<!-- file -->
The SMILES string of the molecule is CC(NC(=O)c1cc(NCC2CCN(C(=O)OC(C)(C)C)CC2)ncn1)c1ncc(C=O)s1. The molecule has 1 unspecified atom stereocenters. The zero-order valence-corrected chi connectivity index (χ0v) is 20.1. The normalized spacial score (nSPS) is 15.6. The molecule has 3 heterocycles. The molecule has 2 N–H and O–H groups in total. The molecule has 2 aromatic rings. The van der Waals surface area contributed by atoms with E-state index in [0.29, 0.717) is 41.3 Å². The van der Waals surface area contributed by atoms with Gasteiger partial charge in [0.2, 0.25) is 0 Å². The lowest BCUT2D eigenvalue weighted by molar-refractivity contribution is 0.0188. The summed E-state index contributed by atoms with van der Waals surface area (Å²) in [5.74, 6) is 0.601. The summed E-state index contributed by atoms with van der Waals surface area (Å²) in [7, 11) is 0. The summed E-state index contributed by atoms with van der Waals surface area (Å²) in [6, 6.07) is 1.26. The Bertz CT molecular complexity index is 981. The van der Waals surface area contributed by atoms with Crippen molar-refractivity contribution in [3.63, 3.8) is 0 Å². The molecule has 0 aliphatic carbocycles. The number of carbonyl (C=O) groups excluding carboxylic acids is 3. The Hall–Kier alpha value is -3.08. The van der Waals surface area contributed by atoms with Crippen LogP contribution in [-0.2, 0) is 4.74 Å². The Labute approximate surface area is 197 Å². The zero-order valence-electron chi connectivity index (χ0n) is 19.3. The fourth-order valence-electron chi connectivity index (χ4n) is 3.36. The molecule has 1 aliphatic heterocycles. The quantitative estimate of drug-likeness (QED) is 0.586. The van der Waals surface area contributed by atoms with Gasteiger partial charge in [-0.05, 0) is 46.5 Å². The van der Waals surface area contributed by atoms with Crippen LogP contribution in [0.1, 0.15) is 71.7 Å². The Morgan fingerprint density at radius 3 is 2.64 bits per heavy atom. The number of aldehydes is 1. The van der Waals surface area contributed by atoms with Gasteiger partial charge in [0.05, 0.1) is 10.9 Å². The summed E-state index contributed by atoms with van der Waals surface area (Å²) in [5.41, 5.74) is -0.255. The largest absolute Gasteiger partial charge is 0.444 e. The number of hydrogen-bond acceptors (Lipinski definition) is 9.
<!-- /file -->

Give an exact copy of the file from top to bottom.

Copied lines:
The SMILES string of the molecule is CC(NC(=O)c1cc(NCC2CCN(C(=O)OC(C)(C)C)CC2)ncn1)c1ncc(C=O)s1. The molecule has 1 unspecified atom stereocenters. The zero-order valence-corrected chi connectivity index (χ0v) is 20.1. The normalized spacial score (nSPS) is 15.6. The molecule has 3 heterocycles. The molecule has 2 N–H and O–H groups in total. The molecule has 2 aromatic rings. The van der Waals surface area contributed by atoms with E-state index in [0.29, 0.717) is 41.3 Å². The van der Waals surface area contributed by atoms with Gasteiger partial charge in [0.2, 0.25) is 0 Å². The lowest BCUT2D eigenvalue weighted by molar-refractivity contribution is 0.0188. The summed E-state index contributed by atoms with van der Waals surface area (Å²) in [5.74, 6) is 0.601. The summed E-state index contributed by atoms with van der Waals surface area (Å²) in [7, 11) is 0. The summed E-state index contributed by atoms with van der Waals surface area (Å²) in [6, 6.07) is 1.26. The Bertz CT molecular complexity index is 981. The van der Waals surface area contributed by atoms with Crippen molar-refractivity contribution in [3.63, 3.8) is 0 Å². The molecule has 0 aliphatic carbocycles. The number of carbonyl (C=O) groups excluding carboxylic acids is 3. The Hall–Kier alpha value is -3.08. The van der Waals surface area contributed by atoms with Crippen LogP contribution in [-0.2, 0) is 4.74 Å². The Labute approximate surface area is 197 Å². The zero-order valence-electron chi connectivity index (χ0n) is 19.3. The fourth-order valence-electron chi connectivity index (χ4n) is 3.36. The molecule has 1 aliphatic heterocycles. The quantitative estimate of drug-likeness (QED) is 0.586. The van der Waals surface area contributed by atoms with Gasteiger partial charge in [-0.05, 0) is 46.5 Å². The van der Waals surface area contributed by atoms with Crippen LogP contribution in [0.1, 0.15) is 71.7 Å². The Morgan fingerprint density at radius 3 is 2.64 bits per heavy atom. The number of aldehydes is 1. The van der Waals surface area contributed by atoms with Gasteiger partial charge in [0.05, 0.1) is 10.9 Å². The summed E-state index contributed by atoms with van der Waals surface area (Å²) in [5.41, 5.74) is -0.255. The largest absolute Gasteiger partial charge is 0.444 e. The number of hydrogen-bond acceptors (Lipinski definition) is 9.